Figure 2. Martin Roscheisen, CEO of Nanosolar at The Thin-film Future
According to Fumihiro Tanikawa of Kaneka Solar, deciding on thin-film technology is not a difficult choice to make. ‘Crystalline silicon panels lose some power when the temperature rises, but amorphous silicon PV modules generate more power in the summer,’ says Tanikawa. ‘Amorphous silicon panels are able to provide maximum performance in that period when power is needed for the air conditioning in homes and offices.’ According to Kaneka’s statistics, the amorphous silicon panel is also able to extract more electrical power from a given quantity of sunlight, and the material is extremely environmentally friendly: a layer of amorphous silicon is 0.3 micrometers thick, and that is 1/600th the thickness of a crystalline silicon cell. Moreover, the energetic investment return-time for making an amorphous silicon panel is said to be only 1.6 years, which is six months less than that for producing a crystalline silicon panel.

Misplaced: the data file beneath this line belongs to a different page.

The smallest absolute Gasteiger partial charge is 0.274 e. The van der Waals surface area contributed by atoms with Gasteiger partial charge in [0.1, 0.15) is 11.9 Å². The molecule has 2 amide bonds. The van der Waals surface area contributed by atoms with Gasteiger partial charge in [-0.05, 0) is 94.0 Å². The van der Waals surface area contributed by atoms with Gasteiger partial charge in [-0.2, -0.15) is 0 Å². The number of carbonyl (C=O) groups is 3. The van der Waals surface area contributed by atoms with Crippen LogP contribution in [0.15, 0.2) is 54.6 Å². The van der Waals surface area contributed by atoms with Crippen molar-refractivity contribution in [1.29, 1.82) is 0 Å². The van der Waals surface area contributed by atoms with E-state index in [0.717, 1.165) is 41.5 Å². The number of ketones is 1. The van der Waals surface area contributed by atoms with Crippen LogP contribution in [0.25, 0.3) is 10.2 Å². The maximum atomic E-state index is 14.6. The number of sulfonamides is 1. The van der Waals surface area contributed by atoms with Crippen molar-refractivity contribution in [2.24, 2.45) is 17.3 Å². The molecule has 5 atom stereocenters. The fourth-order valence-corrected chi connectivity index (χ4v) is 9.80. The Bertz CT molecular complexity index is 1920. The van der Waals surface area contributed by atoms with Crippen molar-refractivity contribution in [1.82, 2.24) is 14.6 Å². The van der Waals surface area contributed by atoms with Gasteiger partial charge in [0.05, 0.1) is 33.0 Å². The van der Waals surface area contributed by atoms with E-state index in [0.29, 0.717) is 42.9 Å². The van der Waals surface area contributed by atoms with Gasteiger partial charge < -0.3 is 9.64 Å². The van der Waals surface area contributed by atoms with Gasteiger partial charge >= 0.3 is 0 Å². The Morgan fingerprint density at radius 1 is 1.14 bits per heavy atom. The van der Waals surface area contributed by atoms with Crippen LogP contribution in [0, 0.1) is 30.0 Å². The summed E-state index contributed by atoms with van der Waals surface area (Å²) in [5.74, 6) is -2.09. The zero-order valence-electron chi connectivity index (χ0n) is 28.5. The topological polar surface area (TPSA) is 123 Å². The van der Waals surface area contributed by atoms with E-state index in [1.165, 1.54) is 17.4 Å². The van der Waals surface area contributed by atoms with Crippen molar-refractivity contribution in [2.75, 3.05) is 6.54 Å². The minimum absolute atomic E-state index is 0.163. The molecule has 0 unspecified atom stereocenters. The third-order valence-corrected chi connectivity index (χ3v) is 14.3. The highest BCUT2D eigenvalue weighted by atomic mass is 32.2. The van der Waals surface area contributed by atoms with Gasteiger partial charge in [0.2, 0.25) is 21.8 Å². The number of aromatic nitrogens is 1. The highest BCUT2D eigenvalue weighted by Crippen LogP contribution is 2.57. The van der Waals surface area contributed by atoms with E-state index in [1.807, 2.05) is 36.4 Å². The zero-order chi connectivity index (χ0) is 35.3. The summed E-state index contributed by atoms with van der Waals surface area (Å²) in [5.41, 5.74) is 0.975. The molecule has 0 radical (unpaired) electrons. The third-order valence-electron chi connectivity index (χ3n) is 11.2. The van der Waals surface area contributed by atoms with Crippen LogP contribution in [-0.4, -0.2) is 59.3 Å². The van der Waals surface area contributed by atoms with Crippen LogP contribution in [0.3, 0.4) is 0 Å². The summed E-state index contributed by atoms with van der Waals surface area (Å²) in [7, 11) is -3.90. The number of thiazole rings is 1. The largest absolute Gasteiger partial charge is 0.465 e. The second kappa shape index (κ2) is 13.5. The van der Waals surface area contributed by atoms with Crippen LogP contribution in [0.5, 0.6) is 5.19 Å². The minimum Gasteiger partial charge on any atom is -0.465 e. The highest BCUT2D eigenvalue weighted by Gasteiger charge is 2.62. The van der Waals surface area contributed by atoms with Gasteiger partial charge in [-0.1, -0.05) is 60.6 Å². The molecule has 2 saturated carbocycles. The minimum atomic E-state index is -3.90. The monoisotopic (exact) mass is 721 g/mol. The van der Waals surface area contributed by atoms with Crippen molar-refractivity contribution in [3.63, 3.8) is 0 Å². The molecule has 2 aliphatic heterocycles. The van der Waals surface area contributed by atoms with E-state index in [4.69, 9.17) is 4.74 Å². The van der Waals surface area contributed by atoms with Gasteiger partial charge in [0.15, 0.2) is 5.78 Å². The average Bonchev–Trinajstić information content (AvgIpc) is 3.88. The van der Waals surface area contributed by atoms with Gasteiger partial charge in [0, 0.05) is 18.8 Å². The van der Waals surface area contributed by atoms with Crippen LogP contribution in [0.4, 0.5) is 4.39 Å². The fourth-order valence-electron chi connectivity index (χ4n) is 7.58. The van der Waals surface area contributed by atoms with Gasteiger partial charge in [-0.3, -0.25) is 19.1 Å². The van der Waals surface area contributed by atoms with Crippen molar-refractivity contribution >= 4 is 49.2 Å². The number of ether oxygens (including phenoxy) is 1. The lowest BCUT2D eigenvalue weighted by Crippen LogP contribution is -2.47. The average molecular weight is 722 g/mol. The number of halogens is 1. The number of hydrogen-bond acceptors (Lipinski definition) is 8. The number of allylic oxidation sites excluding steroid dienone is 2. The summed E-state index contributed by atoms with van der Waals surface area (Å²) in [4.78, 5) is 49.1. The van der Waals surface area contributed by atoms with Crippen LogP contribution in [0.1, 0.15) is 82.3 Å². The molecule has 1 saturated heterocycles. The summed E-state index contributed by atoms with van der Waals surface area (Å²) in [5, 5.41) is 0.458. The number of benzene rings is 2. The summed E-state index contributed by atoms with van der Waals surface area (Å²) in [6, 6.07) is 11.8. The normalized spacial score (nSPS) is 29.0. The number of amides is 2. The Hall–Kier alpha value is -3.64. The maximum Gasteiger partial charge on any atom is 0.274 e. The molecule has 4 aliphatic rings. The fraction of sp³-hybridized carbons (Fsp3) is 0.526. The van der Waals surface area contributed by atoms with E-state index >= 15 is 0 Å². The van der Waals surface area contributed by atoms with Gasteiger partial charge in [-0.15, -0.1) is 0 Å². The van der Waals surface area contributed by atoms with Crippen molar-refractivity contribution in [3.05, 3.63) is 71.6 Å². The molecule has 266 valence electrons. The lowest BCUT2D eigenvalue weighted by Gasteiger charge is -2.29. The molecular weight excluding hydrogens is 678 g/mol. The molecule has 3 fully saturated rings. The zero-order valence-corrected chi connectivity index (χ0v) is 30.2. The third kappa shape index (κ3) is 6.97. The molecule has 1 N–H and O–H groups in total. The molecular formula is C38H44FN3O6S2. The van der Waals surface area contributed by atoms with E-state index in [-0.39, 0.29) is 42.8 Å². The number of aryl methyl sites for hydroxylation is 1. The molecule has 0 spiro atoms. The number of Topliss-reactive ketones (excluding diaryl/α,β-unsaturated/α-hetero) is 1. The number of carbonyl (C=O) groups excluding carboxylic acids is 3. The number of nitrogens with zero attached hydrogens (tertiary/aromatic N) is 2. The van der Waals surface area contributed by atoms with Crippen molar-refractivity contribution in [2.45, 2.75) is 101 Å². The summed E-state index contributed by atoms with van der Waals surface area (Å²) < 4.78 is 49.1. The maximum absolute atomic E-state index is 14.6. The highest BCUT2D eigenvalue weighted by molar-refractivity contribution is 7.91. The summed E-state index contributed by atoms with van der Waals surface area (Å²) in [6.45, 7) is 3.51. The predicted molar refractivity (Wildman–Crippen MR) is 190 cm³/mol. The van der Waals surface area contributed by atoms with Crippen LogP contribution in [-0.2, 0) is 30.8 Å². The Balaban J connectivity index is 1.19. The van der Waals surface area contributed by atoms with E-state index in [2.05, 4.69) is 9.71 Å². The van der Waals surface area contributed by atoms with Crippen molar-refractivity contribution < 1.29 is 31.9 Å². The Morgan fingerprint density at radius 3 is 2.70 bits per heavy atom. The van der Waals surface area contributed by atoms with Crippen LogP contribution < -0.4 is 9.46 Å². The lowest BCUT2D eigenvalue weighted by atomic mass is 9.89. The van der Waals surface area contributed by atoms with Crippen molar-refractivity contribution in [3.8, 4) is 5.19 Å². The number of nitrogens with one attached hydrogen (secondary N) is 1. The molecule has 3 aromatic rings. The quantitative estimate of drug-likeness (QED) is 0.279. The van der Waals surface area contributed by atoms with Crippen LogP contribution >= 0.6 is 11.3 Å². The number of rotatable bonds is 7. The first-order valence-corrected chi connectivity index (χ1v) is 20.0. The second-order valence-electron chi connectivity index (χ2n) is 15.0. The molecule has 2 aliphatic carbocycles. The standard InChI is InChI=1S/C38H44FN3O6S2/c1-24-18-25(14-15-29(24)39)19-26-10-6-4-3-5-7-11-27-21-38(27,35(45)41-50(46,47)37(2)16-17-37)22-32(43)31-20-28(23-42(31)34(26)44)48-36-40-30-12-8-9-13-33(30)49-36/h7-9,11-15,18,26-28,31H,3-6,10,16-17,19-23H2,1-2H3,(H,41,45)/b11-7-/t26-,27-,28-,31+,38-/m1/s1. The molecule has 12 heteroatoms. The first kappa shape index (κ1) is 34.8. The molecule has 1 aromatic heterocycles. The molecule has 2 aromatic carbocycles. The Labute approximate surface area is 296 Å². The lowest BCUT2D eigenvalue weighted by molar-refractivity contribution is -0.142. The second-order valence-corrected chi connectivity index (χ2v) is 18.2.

Magic Cost Price